What do you see on your garden walks?

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Lori S.
Title: Moderator
Joined: 2009-10-27

Very pretty!  Do I see Campanula rotundifolia in there too?  I had to look up "gean" -wild cherry?  (Not a familiar term for me - nice to learn things!)

Lori
Calgary, Alberta, Canada - Zone 3
-30 C to +30 C (rarely!); elevation ~1130m; annual precipitation ~40 cm

Hoy
Hoy's picture
Title: Member
Joined: 2009-12-15

Skulski wrote:

Very pretty!  Do I see Campanula rotundifolia in there too?  I had to look up "gean" -wild cherry?  (Not a familiar term for me - nice to learn things!)

Yes, you do; and yes, that's right! (The Norwegian name is fuglebær - "bird-berry".)

Here are the harebell, and a spruce to show that they also creep in the lowlands!

The island's name is Jomfruland = Virgin land.

Trond
Rogaland, Norway - with cool, often rainy summers  (29C max) and mild, often rainy winters (180 cm/year)!

Lori S.
Title: Moderator
Joined: 2009-10-27

I'm not sure of the white flower above - is it Daucus carota?

Just spent the evening "controlling" the virtual plague of self-seeded delphiniums out front, and moving other plants in front of them to hide their tatty, yellow lowermost leaves... mission accomplished, for a while, I hope.  There was a casualty though... I broke the top off an Eremurus... grrr!
A few things from the yard, some alpine-ish...
1) Phyteuma nigrum, done flowering now.
2) Stachys discolor
3) A stem of Lilium martagon 'Album', with Lupinus argenteus in the background
4) Allium obliquum
5) Scutellaria baicalensis, from seed last year... very interesting flowers and buds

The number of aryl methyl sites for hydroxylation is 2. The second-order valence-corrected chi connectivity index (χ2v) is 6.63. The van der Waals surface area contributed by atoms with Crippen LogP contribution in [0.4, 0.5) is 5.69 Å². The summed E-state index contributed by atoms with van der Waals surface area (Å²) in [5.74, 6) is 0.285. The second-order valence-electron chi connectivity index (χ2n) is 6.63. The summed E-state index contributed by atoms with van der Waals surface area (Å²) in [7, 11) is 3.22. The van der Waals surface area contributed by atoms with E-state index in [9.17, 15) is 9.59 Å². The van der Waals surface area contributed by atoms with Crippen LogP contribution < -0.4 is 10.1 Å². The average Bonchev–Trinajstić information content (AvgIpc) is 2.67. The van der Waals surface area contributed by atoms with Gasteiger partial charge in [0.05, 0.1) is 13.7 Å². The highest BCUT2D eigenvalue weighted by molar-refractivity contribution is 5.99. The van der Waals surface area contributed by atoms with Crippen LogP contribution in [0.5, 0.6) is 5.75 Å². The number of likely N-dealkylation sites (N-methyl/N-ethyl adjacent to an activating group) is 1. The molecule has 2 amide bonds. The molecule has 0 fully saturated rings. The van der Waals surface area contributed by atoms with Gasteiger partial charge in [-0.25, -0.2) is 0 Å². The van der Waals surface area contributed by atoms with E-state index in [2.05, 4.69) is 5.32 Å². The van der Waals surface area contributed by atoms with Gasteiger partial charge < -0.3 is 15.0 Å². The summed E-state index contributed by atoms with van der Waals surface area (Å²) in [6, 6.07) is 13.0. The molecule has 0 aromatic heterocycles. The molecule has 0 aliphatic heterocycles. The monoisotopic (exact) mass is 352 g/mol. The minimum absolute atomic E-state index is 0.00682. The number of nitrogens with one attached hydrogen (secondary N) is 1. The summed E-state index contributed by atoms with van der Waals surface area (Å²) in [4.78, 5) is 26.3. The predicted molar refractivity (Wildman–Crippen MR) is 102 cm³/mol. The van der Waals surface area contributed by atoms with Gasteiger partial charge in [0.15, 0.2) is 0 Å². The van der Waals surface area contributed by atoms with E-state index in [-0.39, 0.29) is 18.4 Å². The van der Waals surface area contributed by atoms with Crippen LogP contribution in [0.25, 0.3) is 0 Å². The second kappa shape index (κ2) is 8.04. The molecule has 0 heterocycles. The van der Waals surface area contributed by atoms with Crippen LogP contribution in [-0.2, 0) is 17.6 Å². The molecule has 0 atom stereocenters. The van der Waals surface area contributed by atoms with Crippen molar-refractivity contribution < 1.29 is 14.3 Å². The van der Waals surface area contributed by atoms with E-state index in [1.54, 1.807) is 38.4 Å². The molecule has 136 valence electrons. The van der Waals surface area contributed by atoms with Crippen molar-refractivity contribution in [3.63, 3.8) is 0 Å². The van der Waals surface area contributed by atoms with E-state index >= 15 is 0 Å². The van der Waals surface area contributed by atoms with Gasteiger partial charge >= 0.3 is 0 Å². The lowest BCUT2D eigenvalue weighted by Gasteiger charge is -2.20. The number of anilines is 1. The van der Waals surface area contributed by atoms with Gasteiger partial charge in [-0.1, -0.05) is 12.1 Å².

6) Phyteuma scheuchzeri
7, 8 ) A long-time favourite plant, Linum flavum 'Compactum'
9, 10) An extremely hardy (at least zone 2) and elegant plant from the Caucasus, Echium russicum

Lori
Calgary, Alberta, Canada - Zone 3
-30 C to +30 C (rarely!); elevation ~1130m; annual precipitation ~40 cm

Hoy
Hoy's picture
Title: Member
Joined: 2009-12-15

The white flowers are a carrot lookalike: Pimpinella saxifraga (and the blue grass is Leymus arenarius).

Nice clump of Phyteuma nigra! I sowed this species many years ago and it lowered this spring for the first time!

I have other Phyteuma but never seen discolor, seems to be a fine plant.
My Lilium martagon have all grown small and nonflowering!
It seems that the Onion Man is not the only one growing Allium! I am at the lookout for new species to try here - they have to be summer-flowering and able to cope with very dry periods.
Scutellaria baicalensis have I tried from seed several times but never had any success.
Another nice Phyteuma! We have one native Phyteuma in Norway, P. spicatum, but I have never seen it in the wild.
Longtime favored Linum you say, how long? My perennial Linums never live more than a couple of years! Have not tried this one, however.
Is Echium russicum perennial? Our local Echium, E. vulgare (a very pretty plant by the way) is biennial.

Trond
Rogaland, Norway - with cool, often rainy summers  (29C max) and mild, often rainy winters (180 cm/year)!

Weiser
Title: Member
Joined: 2009-12-04

I grow two grasses in my dry-land garden that add light and movement to my plantings.

The first is my favorite, Indian Rice Grass - Achnatherum hymenoides (syn. Oryzopsis hymenoides, Stipa hymenoides) A moderately sized (6-12 inches) western bunch grass with airy, light refracting inflorescence.

The second is a taller (18-24inch) drought tolerant bunch grass. Mexican Feather Grass - Stipa tenuissima (syn. Nassella tenuissima). For soft flowing movement at the slightest breeze it is hard to beat.

I use these two grasses as companions for an assortment of western prairie natives.

From the High Desert Steppe